- Our core business model allows institutions to provide services alongside us if they wish and have the operational capacity and resource commitment to do so. From a research trend perspective, over 25% of our academic partners are already running services to some degree after modeling best practices and evaluating their infrastructure and implementation capacity. (Warning: under-indexing on any of these fronts can be destructive to an online school or program.) This service flexibility helps their overall institutional awareness of how to operate and positions them to be able to reflect on and plan the evolution of their campus with a more refined perspective and understanding. Yet institutions will not want to provide certain services for the foreseeable future, and we will continue to provide those services and integrate with campuses as needed. None of this capacity building and blending would be possible in a traditional OPM revenue sharing model.
Noodle learning platform
- We announced earlier this year that we would be launching our Open Courses platform. The primary goal of this initiative is to help higher education reclaim the lifelong learning space by enabling colleges and universities to deliver and control the course experience and information on prospects in order to increase completion rates and reduce the cost of acquisition in their degree programs, respectively. We have built our platform with the purpose of researching learning experience outcomes as well as tracking learner cross-enrollment of open courses in partner degree programs, online or in the field. Over the next few years, this type of information will contribute to the intellectual work necessary for higher education to best position itself in the space of lifelong learning.
- At the request of our academic partners, we are establishing a corporate partnerships function to help bridge the gap between higher education and employers around the world who need graduate and/or highly skilled professionals. We will position the right programs with the right employers to help them recruit, retain and develop their workforce. We’ll tell you more soon. The nuance of our approach is that we will develop our strategy to help our universities reduce their operating costs for online programs rather than putting our own margins at the forefront of the strategy, which our partners will be able to see given our marketing transparency and recruitment costs in our model. As we evolve this strategy, we will measure and report our progress with the impact we will have on reducing the cost of acquisition.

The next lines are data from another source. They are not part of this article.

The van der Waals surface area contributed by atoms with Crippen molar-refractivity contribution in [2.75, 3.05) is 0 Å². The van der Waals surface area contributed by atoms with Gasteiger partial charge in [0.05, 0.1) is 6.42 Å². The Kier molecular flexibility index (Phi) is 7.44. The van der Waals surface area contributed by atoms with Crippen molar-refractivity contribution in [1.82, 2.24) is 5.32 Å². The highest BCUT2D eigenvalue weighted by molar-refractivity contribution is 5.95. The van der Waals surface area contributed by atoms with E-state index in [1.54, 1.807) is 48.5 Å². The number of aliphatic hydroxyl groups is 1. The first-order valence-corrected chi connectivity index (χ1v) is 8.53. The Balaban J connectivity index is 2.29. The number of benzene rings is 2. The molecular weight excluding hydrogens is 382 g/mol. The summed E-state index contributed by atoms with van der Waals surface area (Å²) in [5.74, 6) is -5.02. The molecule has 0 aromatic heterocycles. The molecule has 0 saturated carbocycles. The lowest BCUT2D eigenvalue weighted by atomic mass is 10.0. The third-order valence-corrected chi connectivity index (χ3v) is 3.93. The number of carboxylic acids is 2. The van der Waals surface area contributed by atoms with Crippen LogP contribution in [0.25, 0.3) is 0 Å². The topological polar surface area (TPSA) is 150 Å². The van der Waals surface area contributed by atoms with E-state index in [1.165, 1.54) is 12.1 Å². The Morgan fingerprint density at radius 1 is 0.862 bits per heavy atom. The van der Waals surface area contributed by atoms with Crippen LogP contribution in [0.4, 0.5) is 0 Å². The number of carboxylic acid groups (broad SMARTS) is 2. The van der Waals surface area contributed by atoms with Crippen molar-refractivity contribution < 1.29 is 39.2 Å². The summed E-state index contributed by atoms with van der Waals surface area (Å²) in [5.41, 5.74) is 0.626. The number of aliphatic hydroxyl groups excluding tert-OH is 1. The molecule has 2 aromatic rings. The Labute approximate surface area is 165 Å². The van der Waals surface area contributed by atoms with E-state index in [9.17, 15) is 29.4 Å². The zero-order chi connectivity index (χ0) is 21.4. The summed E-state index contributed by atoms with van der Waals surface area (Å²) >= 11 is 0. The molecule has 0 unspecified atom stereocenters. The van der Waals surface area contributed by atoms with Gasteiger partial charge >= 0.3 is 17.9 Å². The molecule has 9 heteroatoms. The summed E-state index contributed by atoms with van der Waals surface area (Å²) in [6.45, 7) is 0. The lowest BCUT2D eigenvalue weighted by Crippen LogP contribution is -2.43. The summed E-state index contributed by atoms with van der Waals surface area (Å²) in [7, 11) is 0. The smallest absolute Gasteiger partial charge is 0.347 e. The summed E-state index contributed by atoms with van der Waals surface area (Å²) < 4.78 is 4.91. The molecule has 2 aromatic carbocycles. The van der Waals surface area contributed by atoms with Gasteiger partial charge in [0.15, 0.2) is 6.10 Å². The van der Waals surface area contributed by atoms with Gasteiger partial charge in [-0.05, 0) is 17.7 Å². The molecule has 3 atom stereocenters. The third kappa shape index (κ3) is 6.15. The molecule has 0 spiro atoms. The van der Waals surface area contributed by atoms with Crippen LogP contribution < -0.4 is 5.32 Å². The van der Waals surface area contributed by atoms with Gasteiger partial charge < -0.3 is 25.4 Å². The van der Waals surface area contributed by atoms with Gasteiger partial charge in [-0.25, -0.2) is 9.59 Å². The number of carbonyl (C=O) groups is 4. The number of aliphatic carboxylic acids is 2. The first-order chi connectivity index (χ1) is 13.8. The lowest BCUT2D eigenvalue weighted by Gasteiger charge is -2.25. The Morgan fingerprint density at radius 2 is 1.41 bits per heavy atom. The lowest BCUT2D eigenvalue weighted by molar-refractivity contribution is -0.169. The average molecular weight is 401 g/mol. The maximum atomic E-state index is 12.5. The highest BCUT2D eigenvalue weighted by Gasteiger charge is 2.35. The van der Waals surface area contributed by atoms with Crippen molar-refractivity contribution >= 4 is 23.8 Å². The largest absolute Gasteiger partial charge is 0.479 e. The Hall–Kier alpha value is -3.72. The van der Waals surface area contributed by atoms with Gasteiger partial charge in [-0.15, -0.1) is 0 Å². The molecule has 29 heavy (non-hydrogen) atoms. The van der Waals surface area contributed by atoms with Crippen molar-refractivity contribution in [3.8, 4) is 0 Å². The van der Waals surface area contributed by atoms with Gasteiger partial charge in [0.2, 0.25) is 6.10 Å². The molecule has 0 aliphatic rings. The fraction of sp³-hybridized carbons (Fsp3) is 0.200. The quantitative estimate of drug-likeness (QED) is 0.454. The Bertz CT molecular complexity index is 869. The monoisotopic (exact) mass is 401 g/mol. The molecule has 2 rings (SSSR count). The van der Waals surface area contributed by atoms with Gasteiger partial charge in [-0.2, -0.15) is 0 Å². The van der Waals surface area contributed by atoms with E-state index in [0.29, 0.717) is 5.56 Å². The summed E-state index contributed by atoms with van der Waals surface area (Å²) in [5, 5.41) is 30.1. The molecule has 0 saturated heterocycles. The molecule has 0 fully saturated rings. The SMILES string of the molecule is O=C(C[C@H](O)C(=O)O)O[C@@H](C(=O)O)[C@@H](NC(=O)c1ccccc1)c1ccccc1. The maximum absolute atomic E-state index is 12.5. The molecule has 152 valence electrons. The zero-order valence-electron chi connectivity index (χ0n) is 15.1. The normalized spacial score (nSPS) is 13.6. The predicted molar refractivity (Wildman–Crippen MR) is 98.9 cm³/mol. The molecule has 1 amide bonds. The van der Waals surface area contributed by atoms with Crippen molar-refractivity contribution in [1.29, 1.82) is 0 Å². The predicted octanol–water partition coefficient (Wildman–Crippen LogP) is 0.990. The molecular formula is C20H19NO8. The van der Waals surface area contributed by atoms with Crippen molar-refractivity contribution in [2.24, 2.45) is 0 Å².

Q3: We want to end this Q&A session by asking you about trust. The perception is that many traditional not-for-profit academics find it hard to trust for-profit online education companies. Many of us in higher education worry that schools and companies have fundamentally different incentives, deadlines, and cultures. This concern – this lack of trust – may be at the heart of at least some of the opposition to non-profit/for-profit partnerships in the online learning space. How would you approach the idea that there is a trust challenge between schools and businesses, academics and executives, in the online learning space? What could be done to build trust?
The reality is that there is a trust gap between higher education and for-profit corporations. Pretending that there is no trust gap only delays the work of closing the gap.
If we break down what “trust” really means, a lot of it comes down to trustworthiness and trustworthiness; that is, an individual or company is trustworthy or trustworthy only to the extent that their motives and interests allow. One of the cleanest ways to assess a company’s motivations and interests is to assess its contractual framework; that is to say, what are the conditions under which they contract with their customers. Traditional OPM contracts (decades long, prohibitively expensive to exit or not renew, no service flexibility, etc.) made it difficult to build great trust, especially that higher education becomes more comfortable and knowledgeable about online education.
Traditional PMOs will need to address this issue for higher education to truly trust them. Perhaps the work of GAO/DOE over the next two years will accelerate thinking about how to reframe agreements to establish better alignment. However, it is not for us to answer how other companies will rebuild trust with higher education (if they even think there is a lack of trust). All we can do is provide a model and contractual framework that reflects our motivations and interests and work hard to execute it in a way that helps build trust.
But trust is a two-way street, and higher education will need to continue to be open to corporate expertise (OPM and others) and be prepared to find an intersection, admitting that they are not experts in some areas. The key to the evolution of early e-learning is working together to find that intersection.